The building was completed in the spring of 1890. The address listed in the city directory was W. 405 Riverside. Just as depicted in the Spokane Falls Illustrated, it was five stories and had a corner tower, which gave it a sixth story. The Spokane Falls Review boasted the Granite Building was the most elaborate and costliest in the city. As is usually the case, the ground floor and basement of the building were used as retail business space called the Granite Store, owned by a large merchandise dealer named Marcus Kaminsky.

A grand opening for the store was held on Saturday, April 26, 1890. The guests were presented with a souvenir of the event. The men were given a buttonhole bouquet of real flowers and the ladies an erasable sketch pad with an attached pencil, the back of which had an engraving of the Granite Building. According to the newspapers, the event was well-attended. The middle floors were used not only for the real estate offices of Tilton and Kaufman but other real estate firms as well.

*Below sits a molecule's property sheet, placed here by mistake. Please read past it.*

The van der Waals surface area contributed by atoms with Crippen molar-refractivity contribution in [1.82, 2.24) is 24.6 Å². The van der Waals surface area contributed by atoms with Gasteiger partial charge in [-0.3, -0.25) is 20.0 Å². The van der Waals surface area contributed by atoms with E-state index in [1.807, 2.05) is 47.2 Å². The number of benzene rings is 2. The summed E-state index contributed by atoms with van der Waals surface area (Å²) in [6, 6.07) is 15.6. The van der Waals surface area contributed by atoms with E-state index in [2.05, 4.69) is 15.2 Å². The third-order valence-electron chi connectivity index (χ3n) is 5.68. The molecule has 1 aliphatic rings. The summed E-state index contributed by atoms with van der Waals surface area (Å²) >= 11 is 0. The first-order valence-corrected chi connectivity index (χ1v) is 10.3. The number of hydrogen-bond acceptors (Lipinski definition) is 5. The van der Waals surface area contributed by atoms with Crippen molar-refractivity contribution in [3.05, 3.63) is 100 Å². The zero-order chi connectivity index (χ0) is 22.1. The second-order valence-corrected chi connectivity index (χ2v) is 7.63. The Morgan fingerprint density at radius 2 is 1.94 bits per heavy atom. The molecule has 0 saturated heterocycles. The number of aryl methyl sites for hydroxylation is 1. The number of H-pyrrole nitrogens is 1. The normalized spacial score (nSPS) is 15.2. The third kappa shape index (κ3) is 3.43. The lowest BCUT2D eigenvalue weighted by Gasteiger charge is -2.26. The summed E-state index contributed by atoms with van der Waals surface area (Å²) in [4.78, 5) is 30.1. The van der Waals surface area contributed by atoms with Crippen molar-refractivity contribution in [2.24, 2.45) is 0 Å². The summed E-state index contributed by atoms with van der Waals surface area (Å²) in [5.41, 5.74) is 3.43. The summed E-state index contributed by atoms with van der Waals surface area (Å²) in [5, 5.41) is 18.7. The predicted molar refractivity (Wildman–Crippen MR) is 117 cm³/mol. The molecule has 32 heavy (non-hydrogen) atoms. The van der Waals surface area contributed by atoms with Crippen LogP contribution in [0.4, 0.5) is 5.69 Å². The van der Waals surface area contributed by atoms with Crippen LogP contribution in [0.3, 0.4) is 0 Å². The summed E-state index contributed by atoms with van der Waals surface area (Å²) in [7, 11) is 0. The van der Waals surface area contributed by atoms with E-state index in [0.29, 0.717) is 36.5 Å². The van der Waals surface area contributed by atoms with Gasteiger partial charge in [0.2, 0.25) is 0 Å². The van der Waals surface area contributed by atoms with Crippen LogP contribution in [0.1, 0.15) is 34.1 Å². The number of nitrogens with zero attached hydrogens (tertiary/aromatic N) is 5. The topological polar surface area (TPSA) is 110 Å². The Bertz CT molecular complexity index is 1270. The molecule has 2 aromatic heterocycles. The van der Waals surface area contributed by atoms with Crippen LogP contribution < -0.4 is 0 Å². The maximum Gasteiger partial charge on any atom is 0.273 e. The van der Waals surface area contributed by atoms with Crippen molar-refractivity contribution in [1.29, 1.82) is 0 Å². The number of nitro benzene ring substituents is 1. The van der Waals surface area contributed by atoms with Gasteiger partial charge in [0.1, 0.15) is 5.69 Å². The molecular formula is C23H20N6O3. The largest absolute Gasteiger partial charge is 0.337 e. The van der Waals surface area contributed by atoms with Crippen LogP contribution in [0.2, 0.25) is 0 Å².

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The 1896 City Directory lists, among others, the Boston and Spokane Land Company, the J. S. Frye Company, and Comstock and Annis. Other real estate companies, such as the Prescott Brothers and James C. Cunningham companies, sold insurance as well. Some of the names of the insurance companies were the Royal of Liverpool, Etna of Hartford, and the Employers Liability Assurance Corporation of London.

The upper floors of the building served as the Granite Hotel and, for many years, was the favorite boarding house in Spokane. In 1899 the Granite was expanded to the west. Also, with this addition came more office space.

By the early 1900s, many doctors and dentists offices were there, also, Spokane’s well- known photographer Charles Libby moved his studio into the Granite in 1909. Around that same time, the Tull Block, west of the Granite, was expanded to the east. By 1901, the whole block was a matching five stories.